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Funders, advocates, providers rally around inclusion of people with disabilities in Jewish life

Click photo to download. Caption: Jay
Ruderman (left), president of the Ruderman Family Foundation, with Israeli Paralympic athlete Pascale Bercovitch on May 8 at ADVANCE:
The Ruderman Jewish Disabilities Funding Conference, which focused on inclusion of people with disabilities in Jewish communal life. Credit: Maxine Dovere.

By Maxine Dovere/

Pascale Bercovitch took a chair next to the podium at ADVANCE: The Ruderman Jewish
Disabilities Funding Conference, she lifted herself from a sleekly designed
wheelchair onto the same slightly uncomfortable chair on which each member of
her audience sat.

“I am who I wanted to be. I set out to be a champ,” said the Israeli Paralympic

More than 100 members of the Jewish Funders Network (JFN) gathered in New York
to attend the annual ADVANCE conference in early May. The conference brought
together funders from around the Jewish world passionate about the field of
special needs and disabilities, and discussions included inclusion of people
with disabilities in Jewish communal life. For three days, JFN members—prospective
funders—met with advocates and providers of services for people with
disabilities, and visited supported worksites.

“When the continuity
of our community is paramount, we need to find a way to be more inclusive of the
people with disabilities in our midst,” said Jay Ruderman, president of the
Ruderman Family Foundation, the conference’s sponsor. “At nearly 20 percent of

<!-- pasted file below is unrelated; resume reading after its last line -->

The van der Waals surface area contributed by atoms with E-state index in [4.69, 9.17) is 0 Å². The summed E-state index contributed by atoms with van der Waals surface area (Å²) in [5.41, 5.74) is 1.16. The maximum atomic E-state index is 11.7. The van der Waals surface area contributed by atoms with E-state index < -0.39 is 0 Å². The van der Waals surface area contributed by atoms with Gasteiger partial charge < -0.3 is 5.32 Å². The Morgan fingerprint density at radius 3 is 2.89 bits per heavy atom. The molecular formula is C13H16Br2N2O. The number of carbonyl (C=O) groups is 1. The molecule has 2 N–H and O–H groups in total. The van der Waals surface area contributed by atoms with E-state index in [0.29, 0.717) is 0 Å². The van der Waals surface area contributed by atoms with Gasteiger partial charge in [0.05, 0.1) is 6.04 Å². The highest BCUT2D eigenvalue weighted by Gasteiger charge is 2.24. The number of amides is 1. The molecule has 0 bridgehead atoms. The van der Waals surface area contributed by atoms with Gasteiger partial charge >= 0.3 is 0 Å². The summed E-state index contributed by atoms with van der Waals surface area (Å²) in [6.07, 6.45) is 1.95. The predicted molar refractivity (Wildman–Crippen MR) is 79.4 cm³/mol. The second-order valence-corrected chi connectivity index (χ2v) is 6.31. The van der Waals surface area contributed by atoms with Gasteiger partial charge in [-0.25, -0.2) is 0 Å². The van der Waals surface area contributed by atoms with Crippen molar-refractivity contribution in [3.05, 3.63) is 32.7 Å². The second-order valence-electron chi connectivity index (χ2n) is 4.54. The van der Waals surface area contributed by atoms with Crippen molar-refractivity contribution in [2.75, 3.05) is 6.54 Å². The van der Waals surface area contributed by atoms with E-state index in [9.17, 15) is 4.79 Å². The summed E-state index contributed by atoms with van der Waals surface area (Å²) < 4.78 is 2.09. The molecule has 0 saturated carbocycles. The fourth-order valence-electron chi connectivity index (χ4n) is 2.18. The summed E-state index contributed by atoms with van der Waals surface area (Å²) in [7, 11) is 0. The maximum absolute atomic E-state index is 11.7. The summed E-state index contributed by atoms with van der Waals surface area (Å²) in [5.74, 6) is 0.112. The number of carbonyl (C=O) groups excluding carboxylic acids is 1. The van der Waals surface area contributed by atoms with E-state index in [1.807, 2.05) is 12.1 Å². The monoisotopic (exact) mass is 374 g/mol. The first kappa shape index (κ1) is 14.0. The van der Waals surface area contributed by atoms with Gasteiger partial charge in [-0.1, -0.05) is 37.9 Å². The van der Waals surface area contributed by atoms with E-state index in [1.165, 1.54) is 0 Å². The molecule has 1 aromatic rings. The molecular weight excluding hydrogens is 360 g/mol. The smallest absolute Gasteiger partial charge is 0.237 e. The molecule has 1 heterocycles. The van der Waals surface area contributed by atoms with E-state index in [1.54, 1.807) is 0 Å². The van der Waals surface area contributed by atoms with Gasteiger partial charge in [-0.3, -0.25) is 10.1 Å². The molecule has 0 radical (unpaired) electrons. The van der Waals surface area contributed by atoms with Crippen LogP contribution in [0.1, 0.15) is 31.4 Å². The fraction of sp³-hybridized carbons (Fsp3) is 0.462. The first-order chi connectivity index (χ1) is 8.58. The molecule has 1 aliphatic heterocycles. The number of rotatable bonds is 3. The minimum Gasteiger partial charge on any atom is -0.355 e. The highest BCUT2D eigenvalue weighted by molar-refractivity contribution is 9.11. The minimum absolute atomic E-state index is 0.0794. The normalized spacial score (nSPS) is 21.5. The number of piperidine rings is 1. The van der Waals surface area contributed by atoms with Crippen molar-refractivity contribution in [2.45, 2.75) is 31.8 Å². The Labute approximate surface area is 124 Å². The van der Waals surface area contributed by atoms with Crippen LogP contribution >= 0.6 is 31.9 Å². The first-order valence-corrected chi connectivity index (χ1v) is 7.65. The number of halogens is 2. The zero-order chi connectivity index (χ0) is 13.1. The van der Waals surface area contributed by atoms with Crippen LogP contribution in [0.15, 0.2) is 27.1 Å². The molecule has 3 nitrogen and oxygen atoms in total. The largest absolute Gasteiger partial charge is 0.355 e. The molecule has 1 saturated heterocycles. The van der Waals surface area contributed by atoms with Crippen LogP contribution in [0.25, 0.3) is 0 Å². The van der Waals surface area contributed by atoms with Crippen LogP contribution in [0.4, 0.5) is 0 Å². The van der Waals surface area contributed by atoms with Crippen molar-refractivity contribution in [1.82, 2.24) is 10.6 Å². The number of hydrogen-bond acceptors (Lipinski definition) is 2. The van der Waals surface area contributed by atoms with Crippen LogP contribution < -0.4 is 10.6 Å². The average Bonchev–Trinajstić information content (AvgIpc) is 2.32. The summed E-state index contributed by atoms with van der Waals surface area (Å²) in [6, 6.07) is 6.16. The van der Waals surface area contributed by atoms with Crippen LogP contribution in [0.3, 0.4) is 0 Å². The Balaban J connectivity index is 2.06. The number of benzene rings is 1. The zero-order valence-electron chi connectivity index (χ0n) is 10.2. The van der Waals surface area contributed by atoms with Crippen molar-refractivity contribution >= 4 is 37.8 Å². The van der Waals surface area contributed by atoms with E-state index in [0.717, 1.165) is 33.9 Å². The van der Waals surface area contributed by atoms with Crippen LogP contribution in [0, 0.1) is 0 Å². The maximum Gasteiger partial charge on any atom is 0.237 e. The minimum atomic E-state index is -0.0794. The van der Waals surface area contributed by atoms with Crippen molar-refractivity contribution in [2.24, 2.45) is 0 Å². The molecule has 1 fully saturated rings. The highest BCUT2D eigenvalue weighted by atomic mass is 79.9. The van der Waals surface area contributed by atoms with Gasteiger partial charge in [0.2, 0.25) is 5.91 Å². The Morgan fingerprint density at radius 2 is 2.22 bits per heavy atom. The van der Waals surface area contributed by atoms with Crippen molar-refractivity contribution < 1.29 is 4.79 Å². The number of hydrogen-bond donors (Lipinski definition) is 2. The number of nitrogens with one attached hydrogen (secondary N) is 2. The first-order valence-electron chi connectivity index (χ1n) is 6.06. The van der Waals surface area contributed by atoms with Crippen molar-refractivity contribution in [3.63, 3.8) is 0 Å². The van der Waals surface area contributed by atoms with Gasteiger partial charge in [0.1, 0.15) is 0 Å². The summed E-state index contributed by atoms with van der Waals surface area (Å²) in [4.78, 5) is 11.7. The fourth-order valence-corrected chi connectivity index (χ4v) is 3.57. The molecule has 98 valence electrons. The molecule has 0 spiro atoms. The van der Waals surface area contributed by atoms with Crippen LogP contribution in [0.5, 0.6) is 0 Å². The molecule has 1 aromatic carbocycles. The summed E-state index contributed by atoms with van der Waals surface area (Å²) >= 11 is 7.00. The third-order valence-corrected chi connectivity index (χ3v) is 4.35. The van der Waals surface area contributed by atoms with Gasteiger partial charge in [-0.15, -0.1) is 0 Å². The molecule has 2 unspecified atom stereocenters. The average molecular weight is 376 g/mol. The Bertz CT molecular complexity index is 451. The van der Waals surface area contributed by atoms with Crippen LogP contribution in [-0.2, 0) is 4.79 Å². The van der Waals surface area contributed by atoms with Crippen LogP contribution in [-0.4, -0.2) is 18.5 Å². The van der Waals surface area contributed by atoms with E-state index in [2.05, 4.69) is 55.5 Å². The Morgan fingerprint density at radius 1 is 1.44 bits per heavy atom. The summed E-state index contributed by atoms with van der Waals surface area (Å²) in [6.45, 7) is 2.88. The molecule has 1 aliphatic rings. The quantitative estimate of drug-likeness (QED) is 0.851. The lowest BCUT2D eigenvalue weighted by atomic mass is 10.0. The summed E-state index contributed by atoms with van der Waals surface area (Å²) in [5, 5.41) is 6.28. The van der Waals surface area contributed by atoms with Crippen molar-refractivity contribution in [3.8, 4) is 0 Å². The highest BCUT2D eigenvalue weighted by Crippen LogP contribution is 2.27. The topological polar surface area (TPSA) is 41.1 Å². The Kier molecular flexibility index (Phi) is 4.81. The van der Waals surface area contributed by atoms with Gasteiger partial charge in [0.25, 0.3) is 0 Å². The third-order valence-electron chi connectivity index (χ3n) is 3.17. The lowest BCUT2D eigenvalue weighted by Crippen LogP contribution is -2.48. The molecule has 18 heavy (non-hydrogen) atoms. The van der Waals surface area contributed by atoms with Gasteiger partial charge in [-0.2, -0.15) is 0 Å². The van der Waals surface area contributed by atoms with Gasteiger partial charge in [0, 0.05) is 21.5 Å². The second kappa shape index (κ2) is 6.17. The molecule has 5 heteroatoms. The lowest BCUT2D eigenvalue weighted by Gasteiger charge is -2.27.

the Jewish community, they are a strategic asset and very much part of our
future and our long-term success as a people.”

According to a
Myers-JDC-Brookdale Institute study provided by JFN, approximately 1 million
people with disabilities of working age are living in Israel—including Bercovitch,
whose well-muscled body and attitude convey confidence. She is in a committed
relationship, a mother of two, a writer, and a sportswoman.

At 16, Bercovitch came to Israel as a volunteer on an army base near Ashkelon
through SAREL, a program similar to Taglit-Birthright. Her katzeen (supervising officer) was Alon Davidi (later head of the
Security Council of Sderot in Israel’s south). At the end of that volunteer
summer, she returned to France to complete high school, with plans to make
aliyah and join the Israel Defense Forces. At 17, running to catch a train to
her school, she fell. Both of her legs were severed at the mid-thighs.

When Davidi learned of the accident, he came to France. Bercovitch told his encouragement made her more
determined. “I decided to do it my way—to follow my dream to become an Israeli
and go to the IDF,” she said. “I so badly wanted to do it. You know what
happened? I did it!”

Bercovitch, who
continues to represent Israel at international Paralympic events, hardly
considers herself a woman with a disability.

“I don’t think legs
are a major thing in life,” she told
“It is our duty to do what we can do… There is no such thing as can’t: you
never know what you can do until you try.”

William Daroff, vice
president for public policy and director of the Washington Office of the Jewish
Federations of North America (JFNA), said the mission of the ADVANCE conference
was to “find ways to open Abraham’s tent.” Daroff is the Federation umbrella’s
go-to domestic policy expert, including when it comes to health and human
services. His portfolio includes …read more

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Posted by on May 21, 2013. Filed under Breaking News,Jewish News,Slider. You can follow any responses to this entry through the RSS 2.0. Both comments and pings are currently closed.